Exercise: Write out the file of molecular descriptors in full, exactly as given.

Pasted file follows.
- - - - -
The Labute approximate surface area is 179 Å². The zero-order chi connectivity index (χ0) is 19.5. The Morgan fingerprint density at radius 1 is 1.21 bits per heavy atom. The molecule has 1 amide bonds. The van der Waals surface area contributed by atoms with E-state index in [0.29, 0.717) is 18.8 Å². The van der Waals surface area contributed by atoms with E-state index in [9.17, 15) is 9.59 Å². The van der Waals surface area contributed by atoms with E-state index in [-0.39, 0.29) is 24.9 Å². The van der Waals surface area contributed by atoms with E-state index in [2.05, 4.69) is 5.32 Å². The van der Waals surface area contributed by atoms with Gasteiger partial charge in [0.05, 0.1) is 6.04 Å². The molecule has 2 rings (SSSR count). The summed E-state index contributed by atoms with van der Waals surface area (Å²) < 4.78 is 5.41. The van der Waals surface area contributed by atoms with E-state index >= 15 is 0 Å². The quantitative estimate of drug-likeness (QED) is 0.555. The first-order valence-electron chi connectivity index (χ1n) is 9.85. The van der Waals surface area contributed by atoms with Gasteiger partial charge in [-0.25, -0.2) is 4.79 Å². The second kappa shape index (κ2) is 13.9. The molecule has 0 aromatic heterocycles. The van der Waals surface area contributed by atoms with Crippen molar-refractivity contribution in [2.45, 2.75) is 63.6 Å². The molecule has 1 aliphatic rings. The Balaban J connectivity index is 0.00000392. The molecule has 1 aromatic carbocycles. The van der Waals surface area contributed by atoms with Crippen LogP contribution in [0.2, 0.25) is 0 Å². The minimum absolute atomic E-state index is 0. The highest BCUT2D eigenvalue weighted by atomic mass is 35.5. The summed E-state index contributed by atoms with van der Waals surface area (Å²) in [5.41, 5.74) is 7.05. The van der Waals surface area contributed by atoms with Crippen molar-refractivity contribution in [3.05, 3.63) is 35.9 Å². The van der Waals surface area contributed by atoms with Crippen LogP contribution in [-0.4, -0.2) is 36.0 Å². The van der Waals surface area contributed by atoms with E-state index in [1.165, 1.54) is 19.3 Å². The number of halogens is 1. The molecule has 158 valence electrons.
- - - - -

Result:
The Labute approximate surface area is 179 Å². The zero-order chi connectivity index (χ0) is 19.5. The Morgan fingerprint density at radius 1 is 1.21 bits per heavy atom. The molecule has 1 amide bonds. The van der Waals surface area contributed by atoms with E-state index in [0.29, 0.717) is 18.8 Å². The van der Waals surface area contributed by atoms with E-state index in [9.17, 15) is 9.59 Å². The van der Waals surface area contributed by atoms with E-state index in [-0.39, 0.29) is 24.9 Å². The van der Waals surface area contributed by atoms with E-state index in [2.05, 4.69) is 5.32 Å². The van der Waals surface area contributed by atoms with Gasteiger partial charge in [0.05, 0.1) is 6.04 Å². The molecule has 2 rings (SSSR count). The summed E-state index contributed by atoms with van der Waals surface area (Å²) < 4.78 is 5.41. The van der Waals surface area contributed by atoms with E-state index >= 15 is 0 Å². The quantitative estimate of drug-likeness (QED) is 0.555. The first-order valence-electron chi connectivity index (χ1n) is 9.85. The van der Waals surface area contributed by atoms with Gasteiger partial charge in [-0.25, -0.2) is 4.79 Å². The second kappa shape index (κ2) is 13.9. The molecule has 0 aromatic heterocycles. The van der Waals surface area contributed by atoms with Crippen molar-refractivity contribution in [2.45, 2.75) is 63.6 Å². The molecule has 1 aliphatic rings. The Balaban J connectivity index is 0.00000392. The molecule has 1 aromatic carbocycles. The van der Waals surface area contributed by atoms with Crippen LogP contribution in [0.2, 0.25) is 0 Å². The minimum absolute atomic E-state index is 0. The highest BCUT2D eigenvalue weighted by atomic mass is 35.5. The summed E-state index contributed by atoms with van der Waals surface area (Å²) in [5.41, 5.74) is 7.05. The van der Waals surface area contributed by atoms with Crippen molar-refractivity contribution in [3.05, 3.63) is 35.9 Å². The van der Waals surface area contributed by atoms with Crippen LogP contribution in [-0.4, -0.2) is 36.0 Å². The van der Waals surface area contributed by atoms with E-state index in [1.165, 1.54) is 19.3 Å². The number of halogens is 1. The molecule has 158 valence electrons.